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    The (slow) tragedy of improvement: Neoliberalism, fisheries management & the institutional commons

    Bresnihan, Patrick (2019) The (slow) tragedy of improvement: Neoliberalism, fisheries management & the institutional commons. World Development, 120. pp. 210-220. ISSN 0305-750X

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    This paper contributes theoretically and empirically to debates on the relationship between neoliberalism and the institutionalization of the commons through an analysis of recent efforts to implement community-managed lobster fisheries in Ireland. This initiative has been influenced by international examples of co-management systems in small-scale, inshore fisheries, and is presented as a “third way” for resource management, moving beyond the limited management choice of privatization or centralized state control. The paper is based on interviews and fieldwork with the fisheries managers, scientists, and inshore fishermen involved in the development of the co-management plan. In the paper, I use the analytic framework of governmentality to examine how these efforts to institutionalize the fisheries commons represent both continuity and discontinuity with the long tradition of liberal thought and biopolitical “improvement”. I argue that the continuity stems from the initial formulation of the problem of overfishing as one of unregulated exploitation of a resource; the novelty lies in the critique of existing institutional models, namely privatization and state regulation, that fail to adequately reflect and enable the capacities of local communities to self-manage the resources they exploit. Understanding neoliberal governmentality in terms of “improvement” helps us to understand and take more seriously the rationale behind efforts to devise better institutional responses to the problem of overfishing. The concept of “improvement” helps to broaden the analysis of neoliberalism beyond an often narrowly defined focus on market mechanisms and profit incentives; it shifts the focus of analysis away from the regulatory moments of “enclosure” to the ongoing, often frustrated efforts to align fishers’ economic interests with the “long-term” common good. The article argues for a more ambivalent reading of the commons that places greater focus on how localized, collective action can be valued and incorporated within evolving governmental and economic arrangements.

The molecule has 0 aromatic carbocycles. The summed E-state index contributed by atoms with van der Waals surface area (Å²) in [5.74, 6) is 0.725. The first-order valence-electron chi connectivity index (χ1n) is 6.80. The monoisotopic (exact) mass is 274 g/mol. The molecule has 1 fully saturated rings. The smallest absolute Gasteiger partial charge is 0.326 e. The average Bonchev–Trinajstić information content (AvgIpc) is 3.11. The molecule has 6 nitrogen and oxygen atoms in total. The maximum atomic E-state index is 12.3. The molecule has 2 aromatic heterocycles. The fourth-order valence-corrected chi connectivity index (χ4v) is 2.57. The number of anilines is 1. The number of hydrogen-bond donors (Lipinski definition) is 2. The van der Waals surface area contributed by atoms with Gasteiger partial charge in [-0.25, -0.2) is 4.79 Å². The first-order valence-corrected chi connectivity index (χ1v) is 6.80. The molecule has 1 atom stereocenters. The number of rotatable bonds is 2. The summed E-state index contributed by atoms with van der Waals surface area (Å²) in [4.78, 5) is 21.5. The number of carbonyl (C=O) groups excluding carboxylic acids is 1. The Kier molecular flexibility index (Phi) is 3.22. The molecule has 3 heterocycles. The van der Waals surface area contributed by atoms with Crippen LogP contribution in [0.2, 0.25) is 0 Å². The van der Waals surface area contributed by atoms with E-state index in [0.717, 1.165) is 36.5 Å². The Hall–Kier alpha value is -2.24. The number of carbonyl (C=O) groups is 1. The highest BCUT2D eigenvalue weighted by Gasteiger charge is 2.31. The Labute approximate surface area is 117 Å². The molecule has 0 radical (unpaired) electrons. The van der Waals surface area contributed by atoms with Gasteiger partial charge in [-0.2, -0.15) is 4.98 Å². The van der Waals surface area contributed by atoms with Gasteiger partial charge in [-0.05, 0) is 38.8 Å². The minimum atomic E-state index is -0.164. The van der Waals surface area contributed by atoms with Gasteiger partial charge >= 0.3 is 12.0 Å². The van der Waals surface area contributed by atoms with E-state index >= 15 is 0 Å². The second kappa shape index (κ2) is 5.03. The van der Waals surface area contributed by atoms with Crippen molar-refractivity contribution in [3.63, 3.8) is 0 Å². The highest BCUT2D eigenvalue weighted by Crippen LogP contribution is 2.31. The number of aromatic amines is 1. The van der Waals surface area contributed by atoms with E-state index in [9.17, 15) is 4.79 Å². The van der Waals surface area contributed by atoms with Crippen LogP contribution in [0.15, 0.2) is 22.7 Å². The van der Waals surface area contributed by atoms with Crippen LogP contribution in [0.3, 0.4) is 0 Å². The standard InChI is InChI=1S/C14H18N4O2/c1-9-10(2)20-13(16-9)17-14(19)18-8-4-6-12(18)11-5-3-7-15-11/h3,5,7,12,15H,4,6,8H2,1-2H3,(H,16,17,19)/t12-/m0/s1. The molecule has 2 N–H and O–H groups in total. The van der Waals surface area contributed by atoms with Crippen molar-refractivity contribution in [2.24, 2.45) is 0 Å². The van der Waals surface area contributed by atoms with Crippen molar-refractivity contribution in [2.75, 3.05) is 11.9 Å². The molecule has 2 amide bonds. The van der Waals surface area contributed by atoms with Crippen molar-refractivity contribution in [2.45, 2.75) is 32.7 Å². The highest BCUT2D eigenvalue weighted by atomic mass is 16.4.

Item Type: Article
    Keywords: commons; neoliberalism; governmentality; fisheries; Europe; Ireland;
    Academic Unit: Faculty of Social Sciences > Geography
    Item ID: 12142
    Identification Number:
    Depositing User: Patrick Bresnihan
    Date Deposited: 14 Jan 2020 16:55
    Journal or Publication Title: World Development
    Publisher: Elsevier
    Refereed: Yes
    Use Licence: This item is available under a Creative Commons Attribution Non Commercial Share Alike Licence (CC BY-NC-SA). Details of this licence are available here

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